Home Blog Medical Scuba Diver Medical Q&A: Can you scuba dive after a stroke?

Scuba Diver Medical Q&A: Can you scuba dive after a stroke?

Approved Medical Examiner of Divers Dr Oliver Firth answers two questions this week - Can you scuba dive after a stroke? And can you dive a with a cochlear ear implant?

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Q: My father is an ex-military diver, he is now 68 years old, but has kept up recreational diving for many years since he left the Navy. He has always been pretty fit, but six months ago he had a stroke. He suddenly lost the use of his leg and his speech went. The hospital has been putting him through rehab and he is doing really well – speech is nearly back to normal and he can walk unaided now. I know how much he loves his diving and how good it would be for him to get back in the water, but is it safe?

A: I’m not usually partial to Americanisms, but they have a vivid term for what we Limeys call a stroke – a ‘brain attack’. It does evoke much more succinctly what is going on – a stroke is very similar to a ‘heart attack’ of the brain, where blockage or bleeding of a blood vessel in the brain causes damage and loss of function. It also emphasises the urgency of treatment – again similarly to a heart attack, clot-busting drugs can be administered in certain strokes and can massively improve outcome. The precise symptoms of a stroke depend on the portion of the brain that is damaged, but like a phoenix from the ashes, it has an amazing ability to recover and circumvent injured areas.

You don’t mention whether your father’s symptoms came on soon after diving, but a cerebral arterial gas embolism (CAGE) can look exactly like a stroke – in this case, the cause is an escaped gas bubble blocking a blood vessel. Usually this is apparent during or immediately after surfacing and symptoms are sudden. Resuscitation and recompression are the important emergency treatments here.

It sounds as though your father’s recovery is proceeding well. My concern though is whether he is at risk of a further stroke. Obviously, the hospital will try to control his risk factors as much as possible (treating high blood pressure, diabetes, high cholesterol, stopping smoking – note again the parallels with heart attack), but the fact is that having had one stroke he is more likely to get another. Individual assessment is important though: his general fitness and previous diving experience would count very much in his favour. If he regains full use of his leg and is able to hold a regulator comfortably in his mouth, then he might well be able to dive again. Is it safe? There is no yes or no answer to that, but if progress is good then the risks can be reduced to a potentially manageable level.

Q: I am congenitally deaf in both ears and was lucky enough to be the recipient of a cochlear implant when I was three years old. I’m now 24 and have been wondering for the last few months whether there is any chance of ever going diving. My ears are fine when I fly on planes and I don’t get infections or any other problems from them. Is there any information available on the safety of cochlear implants when diving?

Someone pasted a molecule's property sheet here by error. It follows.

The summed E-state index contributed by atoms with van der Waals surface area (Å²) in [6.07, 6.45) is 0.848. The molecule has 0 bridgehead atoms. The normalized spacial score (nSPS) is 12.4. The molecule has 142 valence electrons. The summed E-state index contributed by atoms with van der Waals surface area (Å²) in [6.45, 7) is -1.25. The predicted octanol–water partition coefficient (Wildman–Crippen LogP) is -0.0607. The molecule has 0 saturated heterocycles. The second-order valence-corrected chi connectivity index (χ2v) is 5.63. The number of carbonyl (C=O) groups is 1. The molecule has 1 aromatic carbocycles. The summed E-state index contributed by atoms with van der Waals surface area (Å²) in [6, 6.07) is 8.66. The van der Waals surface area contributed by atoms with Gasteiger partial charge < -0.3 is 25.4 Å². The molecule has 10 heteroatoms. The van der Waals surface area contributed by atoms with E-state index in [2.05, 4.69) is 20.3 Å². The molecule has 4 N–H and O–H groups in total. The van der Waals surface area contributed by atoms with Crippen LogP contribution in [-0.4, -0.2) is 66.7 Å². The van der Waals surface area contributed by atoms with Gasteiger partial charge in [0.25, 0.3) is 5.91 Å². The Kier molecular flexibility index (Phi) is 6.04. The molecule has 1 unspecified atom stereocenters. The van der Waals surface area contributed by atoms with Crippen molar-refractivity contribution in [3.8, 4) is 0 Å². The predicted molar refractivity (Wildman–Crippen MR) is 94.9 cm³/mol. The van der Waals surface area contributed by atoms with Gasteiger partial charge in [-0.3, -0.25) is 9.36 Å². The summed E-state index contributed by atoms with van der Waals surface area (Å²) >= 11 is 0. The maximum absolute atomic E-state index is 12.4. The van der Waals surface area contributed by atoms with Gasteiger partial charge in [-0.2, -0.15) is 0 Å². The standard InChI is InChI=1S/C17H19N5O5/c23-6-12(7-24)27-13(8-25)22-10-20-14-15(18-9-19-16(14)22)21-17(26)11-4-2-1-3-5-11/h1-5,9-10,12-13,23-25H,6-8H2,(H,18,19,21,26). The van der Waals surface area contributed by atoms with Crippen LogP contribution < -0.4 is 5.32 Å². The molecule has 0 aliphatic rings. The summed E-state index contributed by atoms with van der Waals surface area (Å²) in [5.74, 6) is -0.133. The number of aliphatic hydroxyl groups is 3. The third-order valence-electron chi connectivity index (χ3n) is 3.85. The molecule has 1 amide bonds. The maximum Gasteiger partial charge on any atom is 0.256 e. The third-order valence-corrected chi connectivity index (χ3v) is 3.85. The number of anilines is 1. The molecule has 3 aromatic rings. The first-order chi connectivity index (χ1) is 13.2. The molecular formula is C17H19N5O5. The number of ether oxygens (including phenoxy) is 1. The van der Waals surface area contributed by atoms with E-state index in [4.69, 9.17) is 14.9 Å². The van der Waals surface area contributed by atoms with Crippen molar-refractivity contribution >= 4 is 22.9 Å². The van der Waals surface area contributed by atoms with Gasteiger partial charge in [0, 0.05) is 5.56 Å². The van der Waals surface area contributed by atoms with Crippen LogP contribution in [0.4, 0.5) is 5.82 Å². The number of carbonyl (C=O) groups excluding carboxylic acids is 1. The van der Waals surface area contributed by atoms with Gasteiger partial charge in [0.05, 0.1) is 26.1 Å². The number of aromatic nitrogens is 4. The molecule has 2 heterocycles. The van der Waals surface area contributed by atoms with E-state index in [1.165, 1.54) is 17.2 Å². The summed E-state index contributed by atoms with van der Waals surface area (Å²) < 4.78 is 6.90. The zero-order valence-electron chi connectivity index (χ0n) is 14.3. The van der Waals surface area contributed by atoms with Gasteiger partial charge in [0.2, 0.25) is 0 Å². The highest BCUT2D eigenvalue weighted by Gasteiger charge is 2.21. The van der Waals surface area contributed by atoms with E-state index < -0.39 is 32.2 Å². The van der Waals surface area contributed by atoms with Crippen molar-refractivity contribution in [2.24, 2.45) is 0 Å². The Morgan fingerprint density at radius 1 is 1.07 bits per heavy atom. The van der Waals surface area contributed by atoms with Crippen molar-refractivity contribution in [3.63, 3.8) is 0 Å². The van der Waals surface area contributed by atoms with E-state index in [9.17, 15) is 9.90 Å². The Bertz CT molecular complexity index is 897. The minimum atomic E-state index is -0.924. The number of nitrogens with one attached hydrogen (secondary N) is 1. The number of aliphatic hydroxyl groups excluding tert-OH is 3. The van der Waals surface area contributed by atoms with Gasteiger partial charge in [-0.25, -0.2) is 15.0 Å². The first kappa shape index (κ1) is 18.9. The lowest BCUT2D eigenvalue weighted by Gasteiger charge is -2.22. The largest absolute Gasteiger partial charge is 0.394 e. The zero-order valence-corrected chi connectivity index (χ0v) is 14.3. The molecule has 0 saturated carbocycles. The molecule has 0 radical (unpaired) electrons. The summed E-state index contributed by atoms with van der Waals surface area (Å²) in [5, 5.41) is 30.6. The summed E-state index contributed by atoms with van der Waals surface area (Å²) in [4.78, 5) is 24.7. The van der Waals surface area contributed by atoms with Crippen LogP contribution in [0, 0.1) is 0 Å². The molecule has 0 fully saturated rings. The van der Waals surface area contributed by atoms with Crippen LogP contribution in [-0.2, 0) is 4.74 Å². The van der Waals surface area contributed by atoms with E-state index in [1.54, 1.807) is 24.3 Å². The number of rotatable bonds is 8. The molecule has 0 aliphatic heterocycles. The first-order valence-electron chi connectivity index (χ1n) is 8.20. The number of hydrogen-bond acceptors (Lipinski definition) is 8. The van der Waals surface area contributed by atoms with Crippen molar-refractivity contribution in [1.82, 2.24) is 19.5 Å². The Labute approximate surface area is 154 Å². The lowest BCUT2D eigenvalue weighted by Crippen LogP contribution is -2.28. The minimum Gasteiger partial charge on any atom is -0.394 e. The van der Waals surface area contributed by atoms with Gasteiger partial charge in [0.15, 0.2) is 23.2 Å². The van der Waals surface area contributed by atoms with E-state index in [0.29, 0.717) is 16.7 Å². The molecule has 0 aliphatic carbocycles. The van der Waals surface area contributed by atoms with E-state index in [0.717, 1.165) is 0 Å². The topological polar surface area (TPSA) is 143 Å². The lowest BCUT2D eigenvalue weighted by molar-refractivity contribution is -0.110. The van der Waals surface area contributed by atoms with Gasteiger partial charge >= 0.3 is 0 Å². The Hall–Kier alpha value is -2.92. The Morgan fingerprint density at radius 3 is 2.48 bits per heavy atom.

A: Indeed there is. But first a little history, as some of this is great ‘eccentric scientist’ stuff. Apparently the lengthily named Count Alessandro Giuseppe Antonio Anastasio Volta (from whom we get the well-known electrical unit) was the first to discover that sound could be perceived by directly stimulating the auditory system. This he did by sticking a couple of metal rods in his own ears and connecting them to a 50-volt circuit. He experienced a ‘jolt’ and a noise ‘like a thick boiling soup’ (presumably his brain curdling). Nearly two centuries later, some adventurous surgeons zapped an exposed acoustic nerve, whose owner heard sounds like ‘a roulette wheel’ and ‘a cricket’.

These macabre experiments laid the groundwork for the cochlear implant, or ‘bionic ear’. Essentially, it’s a surgically implanted electronic device which directly stimulates auditory nerves. External parts (including a microphone and speech processor) transmit sound signals to an internal receiver (implanted in bone behind the ear) and thence into the cochlea (the hearing bit of the inner ear) via electrodes. Not your average hearing aid, which is basically an amplifier. The results are pretty impressive, especially in those who have grown up with the implants, whose brains have presumably learned to ‘hear’ in a different way. Older recipients are often not as enamoured with the devices; one described a human voice as sounding like ‘a croaking Dalek with laryngitis’.

Anyway, the deal with these and diving is that we need to be sure the various bits will not implode, explode, rust or generally become defective in water and under pressure. In this sense, the situation is similar to the heart pacemaker. The implant manufacturer or surgeon who carried out the procedure should have some data on the safety of your particular device at depth, so you’d be well advised to consult them initially. If all is okay with them, and as long as your middle ears can equalise effectively, then there’ll be nothing stopping you.

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Oliver Firth
Oliver Firth
Dr Oliver Firth has gained considerable experience in the field of diving and hyperbaric medicine since joining LDC in 2006. He is an Approved Medicial Examiner of Divers for the UK HSE, and a medicial referee for the UK Sport Diving Medical Committee. He is involved in the management of all types of diving-related illness, including recompression treatment, as well as providing hyperbaric oxygen therapy for non-diving conditions. He remains a passionate diver and has participated in various expeditions and conservation projects throughout the globe.

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